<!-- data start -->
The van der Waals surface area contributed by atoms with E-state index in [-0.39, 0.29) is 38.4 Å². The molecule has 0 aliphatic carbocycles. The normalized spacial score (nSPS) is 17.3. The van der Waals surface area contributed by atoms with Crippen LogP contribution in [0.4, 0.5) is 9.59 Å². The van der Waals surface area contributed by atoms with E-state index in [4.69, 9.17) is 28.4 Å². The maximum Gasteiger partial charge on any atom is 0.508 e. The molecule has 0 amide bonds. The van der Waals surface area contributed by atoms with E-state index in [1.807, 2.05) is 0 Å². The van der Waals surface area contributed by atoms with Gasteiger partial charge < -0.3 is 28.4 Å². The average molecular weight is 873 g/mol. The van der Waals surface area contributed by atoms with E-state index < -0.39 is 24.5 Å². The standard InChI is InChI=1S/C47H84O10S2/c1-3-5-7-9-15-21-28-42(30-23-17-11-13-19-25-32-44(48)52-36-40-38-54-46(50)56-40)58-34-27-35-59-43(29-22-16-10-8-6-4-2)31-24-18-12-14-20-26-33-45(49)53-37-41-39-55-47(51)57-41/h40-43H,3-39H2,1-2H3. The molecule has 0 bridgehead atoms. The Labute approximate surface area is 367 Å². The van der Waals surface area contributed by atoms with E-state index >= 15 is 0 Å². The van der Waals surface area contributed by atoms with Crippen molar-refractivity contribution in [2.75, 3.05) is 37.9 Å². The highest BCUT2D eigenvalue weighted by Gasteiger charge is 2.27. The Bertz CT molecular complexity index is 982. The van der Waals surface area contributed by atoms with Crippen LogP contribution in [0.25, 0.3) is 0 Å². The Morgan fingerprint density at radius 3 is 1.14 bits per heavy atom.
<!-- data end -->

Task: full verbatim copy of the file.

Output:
The van der Waals surface area contributed by atoms with E-state index in [-0.39, 0.29) is 38.4 Å². The molecule has 0 aliphatic carbocycles. The normalized spacial score (nSPS) is 17.3. The van der Waals surface area contributed by atoms with Crippen LogP contribution in [0.4, 0.5) is 9.59 Å². The van der Waals surface area contributed by atoms with E-state index in [4.69, 9.17) is 28.4 Å². The maximum Gasteiger partial charge on any atom is 0.508 e. The molecule has 0 amide bonds. The van der Waals surface area contributed by atoms with E-state index in [1.807, 2.05) is 0 Å². The van der Waals surface area contributed by atoms with Gasteiger partial charge < -0.3 is 28.4 Å². The average molecular weight is 873 g/mol. The van der Waals surface area contributed by atoms with E-state index < -0.39 is 24.5 Å². The standard InChI is InChI=1S/C47H84O10S2/c1-3-5-7-9-15-21-28-42(30-23-17-11-13-19-25-32-44(48)52-36-40-38-54-46(50)56-40)58-34-27-35-59-43(29-22-16-10-8-6-4-2)31-24-18-12-14-20-26-33-45(49)53-37-41-39-55-47(51)57-41/h40-43H,3-39H2,1-2H3. The molecule has 0 bridgehead atoms. The Labute approximate surface area is 367 Å². The van der Waals surface area contributed by atoms with E-state index >= 15 is 0 Å². The van der Waals surface area contributed by atoms with Crippen molar-refractivity contribution in [2.75, 3.05) is 37.9 Å². The highest BCUT2D eigenvalue weighted by Gasteiger charge is 2.27. The Bertz CT molecular complexity index is 982. The van der Waals surface area contributed by atoms with Crippen LogP contribution in [0.25, 0.3) is 0 Å². The Morgan fingerprint density at radius 3 is 1.14 bits per heavy atom.